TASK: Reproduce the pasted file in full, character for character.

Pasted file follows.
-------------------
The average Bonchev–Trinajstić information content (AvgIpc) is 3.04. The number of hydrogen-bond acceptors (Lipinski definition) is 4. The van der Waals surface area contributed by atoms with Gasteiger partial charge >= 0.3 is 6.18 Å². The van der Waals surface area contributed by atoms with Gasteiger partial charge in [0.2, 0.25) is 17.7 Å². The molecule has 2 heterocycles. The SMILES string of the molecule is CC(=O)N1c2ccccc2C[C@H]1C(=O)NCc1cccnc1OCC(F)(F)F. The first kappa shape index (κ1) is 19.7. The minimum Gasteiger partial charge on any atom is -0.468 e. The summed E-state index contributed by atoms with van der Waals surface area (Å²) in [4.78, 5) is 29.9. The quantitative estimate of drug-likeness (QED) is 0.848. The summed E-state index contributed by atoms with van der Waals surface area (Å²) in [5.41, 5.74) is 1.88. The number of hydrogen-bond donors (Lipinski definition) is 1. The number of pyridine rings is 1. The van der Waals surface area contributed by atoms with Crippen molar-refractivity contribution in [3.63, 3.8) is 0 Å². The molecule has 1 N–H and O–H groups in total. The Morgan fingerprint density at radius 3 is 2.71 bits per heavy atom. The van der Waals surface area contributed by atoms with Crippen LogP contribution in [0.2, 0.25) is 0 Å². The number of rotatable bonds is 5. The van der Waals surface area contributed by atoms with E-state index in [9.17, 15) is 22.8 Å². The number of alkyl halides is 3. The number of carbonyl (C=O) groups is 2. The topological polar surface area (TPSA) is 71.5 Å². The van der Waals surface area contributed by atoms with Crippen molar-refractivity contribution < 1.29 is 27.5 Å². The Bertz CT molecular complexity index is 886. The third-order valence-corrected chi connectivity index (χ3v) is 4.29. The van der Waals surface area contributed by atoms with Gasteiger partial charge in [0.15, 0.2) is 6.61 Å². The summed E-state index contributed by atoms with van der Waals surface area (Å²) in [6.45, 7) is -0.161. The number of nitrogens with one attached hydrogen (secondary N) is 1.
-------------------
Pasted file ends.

The average Bonchev–Trinajstić information content (AvgIpc) is 3.04. The number of hydrogen-bond acceptors (Lipinski definition) is 4. The van der Waals surface area contributed by atoms with Gasteiger partial charge >= 0.3 is 6.18 Å². The van der Waals surface area contributed by atoms with Gasteiger partial charge in [0.2, 0.25) is 17.7 Å². The molecule has 2 heterocycles. The SMILES string of the molecule is CC(=O)N1c2ccccc2C[C@H]1C(=O)NCc1cccnc1OCC(F)(F)F. The first kappa shape index (κ1) is 19.7. The minimum Gasteiger partial charge on any atom is -0.468 e. The summed E-state index contributed by atoms with van der Waals surface area (Å²) in [4.78, 5) is 29.9. The quantitative estimate of drug-likeness (QED) is 0.848. The summed E-state index contributed by atoms with van der Waals surface area (Å²) in [5.41, 5.74) is 1.88. The number of hydrogen-bond donors (Lipinski definition) is 1. The number of pyridine rings is 1. The van der Waals surface area contributed by atoms with Crippen molar-refractivity contribution in [3.63, 3.8) is 0 Å². The molecule has 1 N–H and O–H groups in total. The Morgan fingerprint density at radius 3 is 2.71 bits per heavy atom. The van der Waals surface area contributed by atoms with Crippen LogP contribution in [0.2, 0.25) is 0 Å². The number of rotatable bonds is 5. The van der Waals surface area contributed by atoms with E-state index in [9.17, 15) is 22.8 Å². The number of alkyl halides is 3. The number of carbonyl (C=O) groups is 2. The topological polar surface area (TPSA) is 71.5 Å². The van der Waals surface area contributed by atoms with Crippen molar-refractivity contribution < 1.29 is 27.5 Å². The Bertz CT molecular complexity index is 886. The third-order valence-corrected chi connectivity index (χ3v) is 4.29. The van der Waals surface area contributed by atoms with Gasteiger partial charge in [0.15, 0.2) is 6.61 Å². The summed E-state index contributed by atoms with van der Waals surface area (Å²) in [6.45, 7) is -0.161. The number of nitrogens with one attached hydrogen (secondary N) is 1.